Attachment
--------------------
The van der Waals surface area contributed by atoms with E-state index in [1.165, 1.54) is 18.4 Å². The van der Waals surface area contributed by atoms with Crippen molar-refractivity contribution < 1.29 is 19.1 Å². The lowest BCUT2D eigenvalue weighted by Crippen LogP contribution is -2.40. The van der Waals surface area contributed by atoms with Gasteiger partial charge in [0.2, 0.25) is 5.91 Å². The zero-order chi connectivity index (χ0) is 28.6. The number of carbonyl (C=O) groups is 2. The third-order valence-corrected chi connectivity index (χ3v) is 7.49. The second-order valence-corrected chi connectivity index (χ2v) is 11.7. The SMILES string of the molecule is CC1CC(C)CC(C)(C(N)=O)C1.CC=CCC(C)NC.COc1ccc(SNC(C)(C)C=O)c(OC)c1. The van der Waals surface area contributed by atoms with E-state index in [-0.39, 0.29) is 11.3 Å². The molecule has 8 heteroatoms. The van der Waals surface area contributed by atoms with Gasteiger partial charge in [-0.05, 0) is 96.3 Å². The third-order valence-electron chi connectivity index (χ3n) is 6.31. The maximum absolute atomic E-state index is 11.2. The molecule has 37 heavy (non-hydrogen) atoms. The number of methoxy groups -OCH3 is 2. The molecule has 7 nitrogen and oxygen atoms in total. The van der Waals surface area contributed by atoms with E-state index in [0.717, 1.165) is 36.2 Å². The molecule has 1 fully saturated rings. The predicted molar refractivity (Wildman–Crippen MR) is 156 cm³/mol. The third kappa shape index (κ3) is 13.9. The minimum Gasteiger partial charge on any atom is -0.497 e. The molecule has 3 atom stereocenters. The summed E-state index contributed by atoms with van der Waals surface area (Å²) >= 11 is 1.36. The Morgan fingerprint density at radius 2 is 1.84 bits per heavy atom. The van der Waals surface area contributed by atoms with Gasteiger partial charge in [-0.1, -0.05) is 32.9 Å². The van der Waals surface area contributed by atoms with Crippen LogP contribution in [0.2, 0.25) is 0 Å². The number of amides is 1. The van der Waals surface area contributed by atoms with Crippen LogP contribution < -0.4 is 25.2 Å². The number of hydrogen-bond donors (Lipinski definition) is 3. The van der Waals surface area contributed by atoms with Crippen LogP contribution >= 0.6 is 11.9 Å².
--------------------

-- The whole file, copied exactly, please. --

The van der Waals surface area contributed by atoms with E-state index in [1.165, 1.54) is 18.4 Å². The van der Waals surface area contributed by atoms with Crippen molar-refractivity contribution < 1.29 is 19.1 Å². The lowest BCUT2D eigenvalue weighted by Crippen LogP contribution is -2.40. The van der Waals surface area contributed by atoms with Gasteiger partial charge in [0.2, 0.25) is 5.91 Å². The zero-order chi connectivity index (χ0) is 28.6. The number of carbonyl (C=O) groups is 2. The third-order valence-corrected chi connectivity index (χ3v) is 7.49. The second-order valence-corrected chi connectivity index (χ2v) is 11.7. The SMILES string of the molecule is CC1CC(C)CC(C)(C(N)=O)C1.CC=CCC(C)NC.COc1ccc(SNC(C)(C)C=O)c(OC)c1. The van der Waals surface area contributed by atoms with E-state index in [-0.39, 0.29) is 11.3 Å². The molecule has 8 heteroatoms. The van der Waals surface area contributed by atoms with Gasteiger partial charge in [-0.05, 0) is 96.3 Å². The third-order valence-electron chi connectivity index (χ3n) is 6.31. The maximum absolute atomic E-state index is 11.2. The molecule has 37 heavy (non-hydrogen) atoms. The number of methoxy groups -OCH3 is 2. The molecule has 7 nitrogen and oxygen atoms in total. The van der Waals surface area contributed by atoms with E-state index in [0.717, 1.165) is 36.2 Å². The molecule has 1 fully saturated rings. The predicted molar refractivity (Wildman–Crippen MR) is 156 cm³/mol. The third kappa shape index (κ3) is 13.9. The minimum Gasteiger partial charge on any atom is -0.497 e. The molecule has 3 atom stereocenters. The summed E-state index contributed by atoms with van der Waals surface area (Å²) >= 11 is 1.36. The Morgan fingerprint density at radius 2 is 1.84 bits per heavy atom. The van der Waals surface area contributed by atoms with Gasteiger partial charge in [-0.1, -0.05) is 32.9 Å². The van der Waals surface area contributed by atoms with Crippen LogP contribution in [0.2, 0.25) is 0 Å². The number of amides is 1. The van der Waals surface area contributed by atoms with Crippen LogP contribution < -0.4 is 25.2 Å². The number of hydrogen-bond donors (Lipinski definition) is 3. The van der Waals surface area contributed by atoms with Crippen LogP contribution >= 0.6 is 11.9 Å².